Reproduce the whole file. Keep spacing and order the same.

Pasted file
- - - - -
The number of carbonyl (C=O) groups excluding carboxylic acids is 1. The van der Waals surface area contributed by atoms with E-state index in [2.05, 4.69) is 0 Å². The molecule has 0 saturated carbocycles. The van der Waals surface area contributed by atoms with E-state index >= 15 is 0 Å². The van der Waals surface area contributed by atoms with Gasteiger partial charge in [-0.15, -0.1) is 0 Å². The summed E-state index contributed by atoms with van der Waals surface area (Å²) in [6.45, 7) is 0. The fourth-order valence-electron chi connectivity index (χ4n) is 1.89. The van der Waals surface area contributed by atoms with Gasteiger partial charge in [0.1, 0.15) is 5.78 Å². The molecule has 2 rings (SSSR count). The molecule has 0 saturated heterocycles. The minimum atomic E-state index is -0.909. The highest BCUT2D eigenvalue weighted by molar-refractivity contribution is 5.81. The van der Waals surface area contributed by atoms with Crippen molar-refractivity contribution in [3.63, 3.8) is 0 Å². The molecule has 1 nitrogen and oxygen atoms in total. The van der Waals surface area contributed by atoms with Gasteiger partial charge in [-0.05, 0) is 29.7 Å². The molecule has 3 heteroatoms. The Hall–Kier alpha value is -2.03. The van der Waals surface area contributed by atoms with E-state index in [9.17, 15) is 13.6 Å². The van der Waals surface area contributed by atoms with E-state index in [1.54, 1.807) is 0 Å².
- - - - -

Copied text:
The number of carbonyl (C=O) groups excluding carboxylic acids is 1. The van der Waals surface area contributed by atoms with E-state index in [2.05, 4.69) is 0 Å². The molecule has 0 saturated carbocycles. The van der Waals surface area contributed by atoms with E-state index >= 15 is 0 Å². The van der Waals surface area contributed by atoms with Gasteiger partial charge in [-0.15, -0.1) is 0 Å². The summed E-state index contributed by atoms with van der Waals surface area (Å²) in [6.45, 7) is 0. The fourth-order valence-electron chi connectivity index (χ4n) is 1.89. The van der Waals surface area contributed by atoms with Gasteiger partial charge in [0.1, 0.15) is 5.78 Å². The molecule has 2 rings (SSSR count). The molecule has 0 saturated heterocycles. The minimum atomic E-state index is -0.909. The highest BCUT2D eigenvalue weighted by molar-refractivity contribution is 5.81. The van der Waals surface area contributed by atoms with Crippen molar-refractivity contribution in [3.63, 3.8) is 0 Å². The molecule has 1 nitrogen and oxygen atoms in total. The van der Waals surface area contributed by atoms with Gasteiger partial charge in [-0.05, 0) is 29.7 Å². The molecule has 3 heteroatoms. The Hall–Kier alpha value is -2.03. The van der Waals surface area contributed by atoms with E-state index in [9.17, 15) is 13.6 Å². The van der Waals surface area contributed by atoms with E-state index in [1.54, 1.807) is 0 Å².